The research gave all service users a voice, including patients, families, carers, friends and bereaved families. The delicate nature of the subject matter was at the forefront of the research, and the study methodology enabled participants to share their stories on the areas that mattered to them, rather than be led by the researcher.
Through the gathering of data, seven distinct touchpoints within the hospice journey were identified:
- Pre-arrival information
- Arrival and admissions process
- Clinical and support
- Rooms and shared spaces
- The little extras
- Discharge and aftercare support
The research approach stressed multiple instances of excellence throughout the services provided by the Hospice. It also highlighted areas that could be improved. These included the need to produce a range of marketing publications about the service as the website was not accessible to everyone and identifying the desperate need for counselling for many of those involved. East Cheshire Hospice is taking these findings on board in their strategic planning.
What happened next
This was the beginning of the team's work with the Hospice community. Similar exercises are now underway with Oakhaven Hospice in Hampshire, Marie Curie Hospice in Liverpool, Wirral Hospice St John's, Bluebell Wood Children's Hospital in Sheffield and the Palliative and End-of-life Care Unit at The Royal Liverpool University Hospital. Alongside this the team are working on other related projects including a review of East Cheshire Hospices @Home service and Scoping End-of-life Care for Oakhaven Hospice.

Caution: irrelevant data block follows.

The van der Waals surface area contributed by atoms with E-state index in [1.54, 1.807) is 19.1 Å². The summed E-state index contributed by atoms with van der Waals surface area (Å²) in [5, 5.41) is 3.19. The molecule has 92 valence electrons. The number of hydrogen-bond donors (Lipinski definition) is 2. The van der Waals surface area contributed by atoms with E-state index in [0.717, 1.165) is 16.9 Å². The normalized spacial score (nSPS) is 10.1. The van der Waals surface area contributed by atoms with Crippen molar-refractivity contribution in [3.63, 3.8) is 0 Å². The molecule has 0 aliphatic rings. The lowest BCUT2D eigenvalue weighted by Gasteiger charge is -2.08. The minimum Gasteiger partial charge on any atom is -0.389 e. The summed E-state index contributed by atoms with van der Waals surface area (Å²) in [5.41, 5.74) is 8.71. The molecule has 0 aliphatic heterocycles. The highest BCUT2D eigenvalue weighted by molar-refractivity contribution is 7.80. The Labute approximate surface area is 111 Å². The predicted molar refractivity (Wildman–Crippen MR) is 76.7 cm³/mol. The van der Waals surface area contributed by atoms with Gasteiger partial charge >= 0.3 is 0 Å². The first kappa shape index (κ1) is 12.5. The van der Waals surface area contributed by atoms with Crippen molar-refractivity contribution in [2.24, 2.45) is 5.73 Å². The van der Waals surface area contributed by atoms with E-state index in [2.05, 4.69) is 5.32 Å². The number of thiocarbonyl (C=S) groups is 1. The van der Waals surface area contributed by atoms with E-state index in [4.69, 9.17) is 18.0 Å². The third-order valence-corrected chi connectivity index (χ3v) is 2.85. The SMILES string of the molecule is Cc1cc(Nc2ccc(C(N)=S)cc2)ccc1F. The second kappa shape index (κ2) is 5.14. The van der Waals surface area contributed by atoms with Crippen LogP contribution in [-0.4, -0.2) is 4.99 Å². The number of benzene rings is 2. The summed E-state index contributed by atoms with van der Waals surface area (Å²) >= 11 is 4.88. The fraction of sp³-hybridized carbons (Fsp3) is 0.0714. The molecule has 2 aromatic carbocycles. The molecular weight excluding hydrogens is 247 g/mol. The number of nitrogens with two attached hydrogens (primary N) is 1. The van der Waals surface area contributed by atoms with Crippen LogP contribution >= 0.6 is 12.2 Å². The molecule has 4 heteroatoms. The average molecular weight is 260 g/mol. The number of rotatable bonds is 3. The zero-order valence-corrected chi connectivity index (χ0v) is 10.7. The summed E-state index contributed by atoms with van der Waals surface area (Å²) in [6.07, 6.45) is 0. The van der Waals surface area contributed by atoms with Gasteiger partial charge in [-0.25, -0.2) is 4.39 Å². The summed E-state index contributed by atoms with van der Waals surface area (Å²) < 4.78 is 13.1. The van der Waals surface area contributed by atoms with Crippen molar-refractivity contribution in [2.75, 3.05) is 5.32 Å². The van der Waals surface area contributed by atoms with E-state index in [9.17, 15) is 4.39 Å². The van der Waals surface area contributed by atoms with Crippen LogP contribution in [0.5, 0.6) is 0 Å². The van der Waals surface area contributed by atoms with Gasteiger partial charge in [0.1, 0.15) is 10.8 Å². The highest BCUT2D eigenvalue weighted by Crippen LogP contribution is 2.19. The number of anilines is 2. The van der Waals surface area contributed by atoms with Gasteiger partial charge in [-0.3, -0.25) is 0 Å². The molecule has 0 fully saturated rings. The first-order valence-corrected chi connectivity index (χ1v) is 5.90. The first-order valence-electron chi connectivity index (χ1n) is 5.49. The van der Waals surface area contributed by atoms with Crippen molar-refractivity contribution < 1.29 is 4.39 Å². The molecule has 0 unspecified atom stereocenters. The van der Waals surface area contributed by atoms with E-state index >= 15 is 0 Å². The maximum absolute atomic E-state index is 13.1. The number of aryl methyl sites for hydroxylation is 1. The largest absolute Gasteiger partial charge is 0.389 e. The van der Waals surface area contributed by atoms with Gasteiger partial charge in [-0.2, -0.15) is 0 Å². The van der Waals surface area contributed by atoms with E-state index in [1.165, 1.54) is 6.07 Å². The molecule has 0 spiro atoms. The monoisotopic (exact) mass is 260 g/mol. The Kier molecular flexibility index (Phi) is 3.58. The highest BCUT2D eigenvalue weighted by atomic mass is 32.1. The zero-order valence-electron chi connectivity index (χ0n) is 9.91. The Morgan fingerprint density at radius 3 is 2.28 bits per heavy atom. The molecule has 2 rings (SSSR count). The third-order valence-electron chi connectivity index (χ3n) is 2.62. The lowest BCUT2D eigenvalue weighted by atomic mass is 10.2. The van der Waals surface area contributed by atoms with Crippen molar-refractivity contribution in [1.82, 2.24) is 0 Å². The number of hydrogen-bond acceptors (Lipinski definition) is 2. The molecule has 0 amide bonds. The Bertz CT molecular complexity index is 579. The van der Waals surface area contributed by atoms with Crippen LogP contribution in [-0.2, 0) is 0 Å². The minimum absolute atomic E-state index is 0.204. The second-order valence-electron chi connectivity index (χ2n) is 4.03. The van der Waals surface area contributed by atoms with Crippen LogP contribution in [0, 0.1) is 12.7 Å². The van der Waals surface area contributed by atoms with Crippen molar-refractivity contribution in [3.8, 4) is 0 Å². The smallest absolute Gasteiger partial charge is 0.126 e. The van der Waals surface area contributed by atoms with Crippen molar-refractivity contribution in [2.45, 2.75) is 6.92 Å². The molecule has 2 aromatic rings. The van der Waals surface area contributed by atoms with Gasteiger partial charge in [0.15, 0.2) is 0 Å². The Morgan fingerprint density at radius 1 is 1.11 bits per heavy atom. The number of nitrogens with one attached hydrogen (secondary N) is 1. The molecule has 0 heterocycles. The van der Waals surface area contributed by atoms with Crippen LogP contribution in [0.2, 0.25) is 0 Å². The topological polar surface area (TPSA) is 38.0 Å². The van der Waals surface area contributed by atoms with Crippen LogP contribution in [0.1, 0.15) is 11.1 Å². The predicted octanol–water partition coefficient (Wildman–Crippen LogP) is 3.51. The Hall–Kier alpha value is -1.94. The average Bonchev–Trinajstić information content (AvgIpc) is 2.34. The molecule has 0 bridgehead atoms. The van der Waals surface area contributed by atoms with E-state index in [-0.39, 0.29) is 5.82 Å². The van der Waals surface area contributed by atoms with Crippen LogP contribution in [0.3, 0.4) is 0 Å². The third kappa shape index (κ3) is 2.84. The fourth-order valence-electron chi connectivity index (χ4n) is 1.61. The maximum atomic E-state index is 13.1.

East Cheshire Hospice commissioned the University of Liverpool Management School to research which areas, if any, of the service they provided could be improved. The Hospice wanted to ensure that its service levels met the needs of their service users at a critical moment in their lives.
Dr Lynn Sudbury-Riley, Dr Philippa Hunter-Jones and Dr Ahmed Al-Abdin
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